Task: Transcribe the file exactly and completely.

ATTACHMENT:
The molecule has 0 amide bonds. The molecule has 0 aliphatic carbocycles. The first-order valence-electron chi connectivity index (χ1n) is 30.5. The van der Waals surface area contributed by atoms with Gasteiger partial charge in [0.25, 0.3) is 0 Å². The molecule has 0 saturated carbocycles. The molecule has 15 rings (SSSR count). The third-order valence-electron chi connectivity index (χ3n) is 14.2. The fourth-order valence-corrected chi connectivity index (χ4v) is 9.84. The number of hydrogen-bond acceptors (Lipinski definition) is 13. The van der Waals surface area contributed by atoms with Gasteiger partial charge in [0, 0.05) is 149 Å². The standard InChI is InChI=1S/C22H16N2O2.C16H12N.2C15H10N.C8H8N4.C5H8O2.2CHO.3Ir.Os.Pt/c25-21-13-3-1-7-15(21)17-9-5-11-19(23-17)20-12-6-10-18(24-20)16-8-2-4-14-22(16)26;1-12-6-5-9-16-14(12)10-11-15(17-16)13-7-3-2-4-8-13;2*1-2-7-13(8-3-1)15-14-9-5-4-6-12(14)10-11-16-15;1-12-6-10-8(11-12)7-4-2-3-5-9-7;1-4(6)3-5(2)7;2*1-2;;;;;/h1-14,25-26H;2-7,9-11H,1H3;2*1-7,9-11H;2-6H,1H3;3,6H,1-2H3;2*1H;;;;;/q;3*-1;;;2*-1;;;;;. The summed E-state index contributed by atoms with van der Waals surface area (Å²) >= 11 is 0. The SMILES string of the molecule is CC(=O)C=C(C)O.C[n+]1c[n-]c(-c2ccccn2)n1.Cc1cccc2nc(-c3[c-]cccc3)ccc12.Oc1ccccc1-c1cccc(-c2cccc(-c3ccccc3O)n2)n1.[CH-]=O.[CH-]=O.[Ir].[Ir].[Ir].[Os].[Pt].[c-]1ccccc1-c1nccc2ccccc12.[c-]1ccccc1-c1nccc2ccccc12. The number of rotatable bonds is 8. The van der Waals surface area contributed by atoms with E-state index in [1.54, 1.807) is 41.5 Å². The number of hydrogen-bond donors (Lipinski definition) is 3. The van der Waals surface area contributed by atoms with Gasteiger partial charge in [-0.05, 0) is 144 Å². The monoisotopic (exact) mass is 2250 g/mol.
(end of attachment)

The molecule has 0 amide bonds. The molecule has 0 aliphatic carbocycles. The first-order valence-electron chi connectivity index (χ1n) is 30.5. The van der Waals surface area contributed by atoms with Gasteiger partial charge in [0.25, 0.3) is 0 Å². The molecule has 0 saturated carbocycles. The molecule has 15 rings (SSSR count). The third-order valence-electron chi connectivity index (χ3n) is 14.2. The fourth-order valence-corrected chi connectivity index (χ4v) is 9.84. The number of hydrogen-bond acceptors (Lipinski definition) is 13. The van der Waals surface area contributed by atoms with Gasteiger partial charge in [0, 0.05) is 149 Å². The standard InChI is InChI=1S/C22H16N2O2.C16H12N.2C15H10N.C8H8N4.C5H8O2.2CHO.3Ir.Os.Pt/c25-21-13-3-1-7-15(21)17-9-5-11-19(23-17)20-12-6-10-18(24-20)16-8-2-4-14-22(16)26;1-12-6-5-9-16-14(12)10-11-15(17-16)13-7-3-2-4-8-13;2*1-2-7-13(8-3-1)15-14-9-5-4-6-12(14)10-11-16-15;1-12-6-10-8(11-12)7-4-2-3-5-9-7;1-4(6)3-5(2)7;2*1-2;;;;;/h1-14,25-26H;2-7,9-11H,1H3;2*1-7,9-11H;2-6H,1H3;3,6H,1-2H3;2*1H;;;;;/q;3*-1;;;2*-1;;;;;. The summed E-state index contributed by atoms with van der Waals surface area (Å²) >= 11 is 0. The SMILES string of the molecule is CC(=O)C=C(C)O.C[n+]1c[n-]c(-c2ccccn2)n1.Cc1cccc2nc(-c3[c-]cccc3)ccc12.Oc1ccccc1-c1cccc(-c2cccc(-c3ccccc3O)n2)n1.[CH-]=O.[CH-]=O.[Ir].[Ir].[Ir].[Os].[Pt].[c-]1ccccc1-c1nccc2ccccc12.[c-]1ccccc1-c1nccc2ccccc12. The number of rotatable bonds is 8. The van der Waals surface area contributed by atoms with E-state index in [1.54, 1.807) is 41.5 Å². The number of hydrogen-bond donors (Lipinski definition) is 3. The van der Waals surface area contributed by atoms with Gasteiger partial charge in [-0.05, 0) is 144 Å². The monoisotopic (exact) mass is 2250 g/mol.